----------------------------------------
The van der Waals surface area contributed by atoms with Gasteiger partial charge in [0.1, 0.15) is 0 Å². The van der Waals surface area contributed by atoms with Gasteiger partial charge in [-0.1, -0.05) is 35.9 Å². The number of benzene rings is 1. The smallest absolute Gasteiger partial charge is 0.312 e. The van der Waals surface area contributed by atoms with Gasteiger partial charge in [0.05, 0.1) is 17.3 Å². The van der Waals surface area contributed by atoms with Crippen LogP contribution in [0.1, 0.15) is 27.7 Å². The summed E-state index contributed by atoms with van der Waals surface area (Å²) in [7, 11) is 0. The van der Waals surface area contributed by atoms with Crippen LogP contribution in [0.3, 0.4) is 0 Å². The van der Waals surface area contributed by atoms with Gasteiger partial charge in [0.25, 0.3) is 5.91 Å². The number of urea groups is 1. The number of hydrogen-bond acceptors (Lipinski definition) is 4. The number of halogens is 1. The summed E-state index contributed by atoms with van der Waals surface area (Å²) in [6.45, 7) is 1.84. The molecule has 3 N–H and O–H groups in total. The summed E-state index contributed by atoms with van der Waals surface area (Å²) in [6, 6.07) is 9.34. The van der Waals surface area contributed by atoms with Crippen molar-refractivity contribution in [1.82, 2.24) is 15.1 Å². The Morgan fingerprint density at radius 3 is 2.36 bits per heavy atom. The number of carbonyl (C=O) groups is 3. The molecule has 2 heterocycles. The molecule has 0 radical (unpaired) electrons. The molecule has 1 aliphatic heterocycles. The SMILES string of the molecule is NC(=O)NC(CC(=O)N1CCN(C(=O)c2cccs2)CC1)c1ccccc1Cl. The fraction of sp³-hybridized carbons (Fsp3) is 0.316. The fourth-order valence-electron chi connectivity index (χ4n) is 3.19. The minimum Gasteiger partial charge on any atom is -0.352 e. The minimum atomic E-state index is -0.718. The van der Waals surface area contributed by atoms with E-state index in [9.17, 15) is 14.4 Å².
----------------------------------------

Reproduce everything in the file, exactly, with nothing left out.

The van der Waals surface area contributed by atoms with Gasteiger partial charge in [0.1, 0.15) is 0 Å². The van der Waals surface area contributed by atoms with Gasteiger partial charge in [-0.1, -0.05) is 35.9 Å². The number of benzene rings is 1. The smallest absolute Gasteiger partial charge is 0.312 e. The van der Waals surface area contributed by atoms with Gasteiger partial charge in [0.05, 0.1) is 17.3 Å². The van der Waals surface area contributed by atoms with Crippen LogP contribution in [0.1, 0.15) is 27.7 Å². The summed E-state index contributed by atoms with van der Waals surface area (Å²) in [7, 11) is 0. The van der Waals surface area contributed by atoms with Crippen LogP contribution in [0.3, 0.4) is 0 Å². The van der Waals surface area contributed by atoms with Gasteiger partial charge in [0.25, 0.3) is 5.91 Å². The number of urea groups is 1. The number of hydrogen-bond acceptors (Lipinski definition) is 4. The number of halogens is 1. The summed E-state index contributed by atoms with van der Waals surface area (Å²) in [6.45, 7) is 1.84. The molecule has 3 N–H and O–H groups in total. The summed E-state index contributed by atoms with van der Waals surface area (Å²) in [6, 6.07) is 9.34. The van der Waals surface area contributed by atoms with Crippen molar-refractivity contribution in [1.82, 2.24) is 15.1 Å². The Morgan fingerprint density at radius 3 is 2.36 bits per heavy atom. The number of carbonyl (C=O) groups is 3. The molecule has 2 heterocycles. The molecule has 0 radical (unpaired) electrons. The molecule has 1 aliphatic heterocycles. The SMILES string of the molecule is NC(=O)NC(CC(=O)N1CCN(C(=O)c2cccs2)CC1)c1ccccc1Cl. The fraction of sp³-hybridized carbons (Fsp3) is 0.316. The fourth-order valence-electron chi connectivity index (χ4n) is 3.19. The minimum Gasteiger partial charge on any atom is -0.352 e. The minimum atomic E-state index is -0.718. The van der Waals surface area contributed by atoms with E-state index in [9.17, 15) is 14.4 Å².